Undocumented workers in California are celebrating in style the opportunity to receive a refund for their taxes beginning January 1, 2021. For many it would be the first time.
This is thanks to the law

AB 1876, signed this Friday by the Governor of the Golden State, Gavin Newsom.

The measure, proposed by Assemblymember Joaquín Arambula, will allow Californians who file their taxes with an Individual Tax Identification Number (ITIN) to receive up to $ 2,982 in California Earned Income Tax Credit (CalEITC) and up to $ 1,000 in the Tax Credit for Young Children (YCTC).

Eligible workers must earn less than $ 30,000 a year and have an ITIN number.

It is estimated that two out of three of the eligible workers under this new expansion are essential workers, including workers in restaurants, grocery stores and the agricultural industry.

When the COVID-19 recession began, most of the lost jobs occurred in low-wage industries. An estimated 289,059 undocumented Californians – mostly women – were unemployed.

Governor Newsom said the COVID-19 pandemic has hit California families hard, especially communities of color that were already being disproportionately affected by the existing crisis.

“Undocumented frontline workers leave their families every day to keep our economy running, but many are still struggling to make ends meet,” the governor said.

“The expansion of CalEITC will provide a critical boost to undocumented and mixed-status families across the state, stimulate the economy, and make us all stronger in the face of economic uncertainty.”

Newsom asserted that undocumented Californians are taxpayers and should be eligible for the same credits and pay the same tax rates.

Governor Gavin Newsom said this measure will help families and boost the economy.

Full expansion

Beginning on July 1 of this year, Governor Newsom had already included a limited expansion of the CalEITC and YCTC to ITIN workers with a child 5 years old or younger in his annual budget.

“This covered only 1/4 of ITIN-headed households with children ages 0-18,” said Unai Montes-Urieste, director of communications for United Ways California, which supports CalEITC.

Now with the expansion complete, the benefit is expanded to all ITIN taxpayers regardless of whether they have children or not.

Rosalba, who has four minor children and three of them are American citizens, celebrates the governor’s signature since she and her husband were unemployed at the beginning of the pandemic and any financial aid would come in handy.

The woman, who preferred to keep her last name anonymous, said she has worked for 18 years in San Diego and has contributed to the economy.

“I have faithfully filed my taxes with an ITIN all this time but never got any of the tax credits intended to help people like me who are working but still struggling financially,” said Rosalba, 41.

She indicated that this will be a great help since after the pandemic she and her husband lost their jobs.

He recently returned to work full time and she has two jobs, each part time.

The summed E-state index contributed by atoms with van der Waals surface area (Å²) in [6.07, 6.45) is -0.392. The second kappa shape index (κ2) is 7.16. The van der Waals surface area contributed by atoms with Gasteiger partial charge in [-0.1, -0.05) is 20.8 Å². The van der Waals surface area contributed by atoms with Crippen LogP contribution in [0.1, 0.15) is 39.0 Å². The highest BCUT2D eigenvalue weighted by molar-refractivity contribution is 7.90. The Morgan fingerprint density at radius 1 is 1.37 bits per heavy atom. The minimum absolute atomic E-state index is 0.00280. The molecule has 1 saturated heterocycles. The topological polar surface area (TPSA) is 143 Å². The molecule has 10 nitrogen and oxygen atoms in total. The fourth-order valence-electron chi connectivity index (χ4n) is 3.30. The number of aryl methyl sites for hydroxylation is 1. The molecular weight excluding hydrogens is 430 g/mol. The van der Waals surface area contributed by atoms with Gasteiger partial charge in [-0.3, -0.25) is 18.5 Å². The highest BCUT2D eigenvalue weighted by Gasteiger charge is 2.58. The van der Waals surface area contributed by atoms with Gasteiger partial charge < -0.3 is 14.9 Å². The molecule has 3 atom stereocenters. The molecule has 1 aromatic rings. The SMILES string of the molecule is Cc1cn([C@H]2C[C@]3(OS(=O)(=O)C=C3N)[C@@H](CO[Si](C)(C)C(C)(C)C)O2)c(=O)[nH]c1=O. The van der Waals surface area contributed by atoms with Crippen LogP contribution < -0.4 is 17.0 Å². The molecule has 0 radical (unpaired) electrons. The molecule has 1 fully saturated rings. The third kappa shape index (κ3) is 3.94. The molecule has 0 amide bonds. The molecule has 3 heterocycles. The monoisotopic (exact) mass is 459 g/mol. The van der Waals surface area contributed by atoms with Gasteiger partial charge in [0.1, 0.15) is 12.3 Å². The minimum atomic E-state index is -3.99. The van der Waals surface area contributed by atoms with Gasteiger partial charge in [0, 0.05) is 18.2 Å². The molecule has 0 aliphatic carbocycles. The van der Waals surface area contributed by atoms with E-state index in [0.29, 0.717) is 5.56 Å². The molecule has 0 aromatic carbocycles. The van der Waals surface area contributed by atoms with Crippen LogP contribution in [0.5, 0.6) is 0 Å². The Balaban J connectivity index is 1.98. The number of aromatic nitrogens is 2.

Another immigrant who will benefit from the law is Mrs. Victoria Francisco who has worked as a domestic worker for more than 20 years.

Since then, she has filed her taxes every year, but when her two daughters came of age, she either stopped receiving a refund or her refund was too small.

Francisco, 52, assures that the money he receives on his next tax return will be used to save for his retirement since he does not qualify for government assistance.

It is estimated that more than 600,000 immigrant families contribute about $ 3.2 billion in fiscal support to the state, but are left out of most of the state and federal aid. In times of the COVID-19 pandemic, money can help them meet critical needs like food and shelter.

Francisco said that at the beginning of the pandemic, his work decreased as his clients did not want him to go clean their houses or offices. But over time, he has already begun to work more hours.

“For now I am working as if it were full time but it is not yet known what could happen,” he said.

A four-year struggle

Pro-immigrant organizations, part of the CalEITC coalition, applauded the governor’s decision.

They indicate that the law comes at a time when Latino immigrants faced an unemployment rate of nearly 14% and were ineligible for the CARES Act federal aid stimulus checks.

Even mixed-status families were left out due to the fact that there was someone in the household with ITINs, which were excluded from the benefit. This severely affected US citizen spouses and children.

Including undocumented immigrant workers in CalEITC benefits not only speaks of a true California for all, but provides a real economic boost to families impacted by COVID19, said Paulina González-Brito, Executive Director of the California Reinvestment Coalition.

“It reimburses you for your contributions to our economy, which includes more than $ 3 billion in California state taxes per year. The Governor’s signature says that you matter, you are one of us and we are in this together ”.

Sasha Feldstein, Economic Justice Policy Manager at the California Immigrant Policy Center, indicates that with this firm California chose to address and repair the lack of structural and systemic equity in the tax system.

“We will no longer exclude people, including more than 200,000 children, from critical financial relief simply because of a number of taxes and we will ensure that all Californians, regardless of status, have access to benefits.”


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